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NCJ Number: 212152 Find in a Library
Title: From Mental Health to Juvenile Justice: What Factors Predict This Transition?
Journal: Journal of Child and Family Studies  Volume:11  Issue:3  Dated:September 2002  Pages:299-311
Author(s): Michelle A.. Scott Ph.D.; Lonnie Snowden Ph.D.; Anne M. Libby Ph.D.
Date Published: September 2002
Page Count: 13
Type: Report (Study/Research)
Format: Article
Language: English
Country: United States of America
Annotation: This study identified youth in a public mental health system who were at risk for near-term, significant levels of juvenile justice institutionalization, with attention to the factors that accelerate the transition from mental health treatment to juvenile justice processing.
Abstract: The sample consisted of all Medicaid-eligible youth (n=5,455), ages 10 through 17, who were admitted to the public health system in Colorado during the period of July 1994 to August 1995. Approximately 8 percent (n=440) of mental health users had a juvenile justice detention or commitment following their mental health intake. The dataset for this sample encompassed demographic, mental health assessment information, and any juvenile justice detention or commitment. Logistic regression and Cox Proportional Hazards modeling were used to determine the risk factors for and timing of a subsequent juvenile justice detention of commitment during the three subsequent fiscal years (1994-1997). Risk factors for juvenile justice detention or commitment included being male, Black, or Hispanic; being in junior high school; being involuntarily admitted to mental health treatment; having a DSM-IV diagnosis of conduct disorder; and having alcohol problems, a constellation of risk behavior, and receiving prior mental health services. Factors that accelerated juvenile justice confinement after a mental health visit included most of the general risk factors; however, risky behavior and involuntary admission were no longer significant variables, while having a DSM-IV nonalcohol drug-use diagnosis, antisocial behavior, and school problems became significant. This study has helped to identify youth who are at risk for involvement in both mental health and juvenile justice systems, so they may be provided with services that can prevent multiple system use. 3 tables and 26 references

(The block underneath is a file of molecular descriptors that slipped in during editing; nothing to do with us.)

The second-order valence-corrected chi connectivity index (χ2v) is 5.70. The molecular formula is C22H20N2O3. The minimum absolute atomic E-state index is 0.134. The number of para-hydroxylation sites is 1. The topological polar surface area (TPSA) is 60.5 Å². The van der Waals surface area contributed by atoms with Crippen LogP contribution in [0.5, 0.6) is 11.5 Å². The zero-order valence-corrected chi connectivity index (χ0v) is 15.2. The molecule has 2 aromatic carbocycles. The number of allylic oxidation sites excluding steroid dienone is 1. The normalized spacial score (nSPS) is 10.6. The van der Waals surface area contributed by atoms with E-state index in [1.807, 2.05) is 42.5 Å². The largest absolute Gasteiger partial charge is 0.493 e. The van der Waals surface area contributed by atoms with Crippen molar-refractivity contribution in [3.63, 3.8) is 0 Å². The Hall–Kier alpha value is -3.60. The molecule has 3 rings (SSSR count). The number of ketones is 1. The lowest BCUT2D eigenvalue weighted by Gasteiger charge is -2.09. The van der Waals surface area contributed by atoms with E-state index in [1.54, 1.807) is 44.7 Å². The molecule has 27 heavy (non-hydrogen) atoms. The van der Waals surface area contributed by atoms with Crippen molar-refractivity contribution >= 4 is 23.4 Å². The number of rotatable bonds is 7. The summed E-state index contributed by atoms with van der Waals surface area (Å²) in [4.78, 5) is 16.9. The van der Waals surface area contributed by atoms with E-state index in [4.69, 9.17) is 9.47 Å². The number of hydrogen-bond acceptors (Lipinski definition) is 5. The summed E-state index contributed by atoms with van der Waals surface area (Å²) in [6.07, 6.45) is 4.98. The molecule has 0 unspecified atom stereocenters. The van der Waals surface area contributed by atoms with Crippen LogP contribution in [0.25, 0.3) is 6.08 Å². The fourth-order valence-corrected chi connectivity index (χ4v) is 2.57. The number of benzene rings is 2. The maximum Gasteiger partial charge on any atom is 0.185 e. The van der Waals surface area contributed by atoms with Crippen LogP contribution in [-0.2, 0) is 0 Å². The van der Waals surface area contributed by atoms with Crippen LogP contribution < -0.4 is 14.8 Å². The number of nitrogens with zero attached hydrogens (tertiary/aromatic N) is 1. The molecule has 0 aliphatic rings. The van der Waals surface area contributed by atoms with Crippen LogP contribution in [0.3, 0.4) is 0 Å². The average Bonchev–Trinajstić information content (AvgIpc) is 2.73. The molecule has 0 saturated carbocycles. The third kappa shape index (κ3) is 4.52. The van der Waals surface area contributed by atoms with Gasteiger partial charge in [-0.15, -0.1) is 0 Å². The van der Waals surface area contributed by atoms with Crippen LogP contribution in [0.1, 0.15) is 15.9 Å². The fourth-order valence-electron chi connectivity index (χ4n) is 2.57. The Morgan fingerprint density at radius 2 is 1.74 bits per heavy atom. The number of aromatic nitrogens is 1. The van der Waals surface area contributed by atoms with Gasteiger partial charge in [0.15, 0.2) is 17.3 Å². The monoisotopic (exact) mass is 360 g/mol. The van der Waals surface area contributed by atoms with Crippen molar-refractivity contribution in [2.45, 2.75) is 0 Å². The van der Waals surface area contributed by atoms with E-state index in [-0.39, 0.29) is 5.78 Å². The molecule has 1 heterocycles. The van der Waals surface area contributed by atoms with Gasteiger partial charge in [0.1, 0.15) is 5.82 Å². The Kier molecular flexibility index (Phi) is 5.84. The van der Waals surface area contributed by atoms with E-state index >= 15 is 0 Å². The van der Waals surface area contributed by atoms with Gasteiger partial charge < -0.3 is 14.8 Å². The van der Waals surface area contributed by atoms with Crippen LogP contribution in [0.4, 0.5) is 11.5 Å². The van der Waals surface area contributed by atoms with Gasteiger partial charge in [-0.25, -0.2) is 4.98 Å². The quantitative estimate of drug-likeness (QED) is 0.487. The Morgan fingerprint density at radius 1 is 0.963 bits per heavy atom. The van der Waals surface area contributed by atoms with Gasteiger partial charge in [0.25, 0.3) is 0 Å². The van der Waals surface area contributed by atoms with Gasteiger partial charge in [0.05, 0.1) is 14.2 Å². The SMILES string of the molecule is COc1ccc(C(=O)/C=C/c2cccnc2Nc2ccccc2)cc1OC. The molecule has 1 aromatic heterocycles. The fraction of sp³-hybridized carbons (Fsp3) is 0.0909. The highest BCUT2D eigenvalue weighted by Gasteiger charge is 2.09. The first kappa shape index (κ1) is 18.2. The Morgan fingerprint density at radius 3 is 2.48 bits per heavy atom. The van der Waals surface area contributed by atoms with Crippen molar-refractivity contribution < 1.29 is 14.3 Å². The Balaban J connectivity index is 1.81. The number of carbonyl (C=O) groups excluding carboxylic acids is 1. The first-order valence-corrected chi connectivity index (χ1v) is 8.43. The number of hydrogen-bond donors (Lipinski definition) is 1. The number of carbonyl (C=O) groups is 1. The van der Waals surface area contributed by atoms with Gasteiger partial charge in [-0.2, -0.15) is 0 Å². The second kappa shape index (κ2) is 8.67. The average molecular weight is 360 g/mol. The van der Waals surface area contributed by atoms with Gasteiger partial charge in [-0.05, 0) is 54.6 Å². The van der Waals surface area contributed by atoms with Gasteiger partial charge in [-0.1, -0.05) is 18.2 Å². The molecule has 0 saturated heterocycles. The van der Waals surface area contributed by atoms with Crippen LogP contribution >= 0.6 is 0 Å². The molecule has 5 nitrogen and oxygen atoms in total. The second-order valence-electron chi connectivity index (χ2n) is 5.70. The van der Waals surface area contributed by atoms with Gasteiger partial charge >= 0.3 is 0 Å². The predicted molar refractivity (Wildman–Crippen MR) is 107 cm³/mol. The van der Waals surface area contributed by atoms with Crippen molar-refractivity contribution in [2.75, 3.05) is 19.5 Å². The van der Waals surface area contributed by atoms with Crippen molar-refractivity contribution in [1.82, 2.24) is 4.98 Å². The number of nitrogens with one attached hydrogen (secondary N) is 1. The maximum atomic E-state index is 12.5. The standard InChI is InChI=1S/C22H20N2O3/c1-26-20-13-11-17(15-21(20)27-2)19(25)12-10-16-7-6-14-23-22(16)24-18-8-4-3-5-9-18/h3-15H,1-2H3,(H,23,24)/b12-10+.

Main Term(s): Juvenile mental health services
Index Term(s): Emotional disorders; Emotionally disturbed delinquents; Mentally ill offenders
To cite this abstract, use the following link:
http://www.ncjrs.gov/App/publications/abstract.aspx?ID=233625

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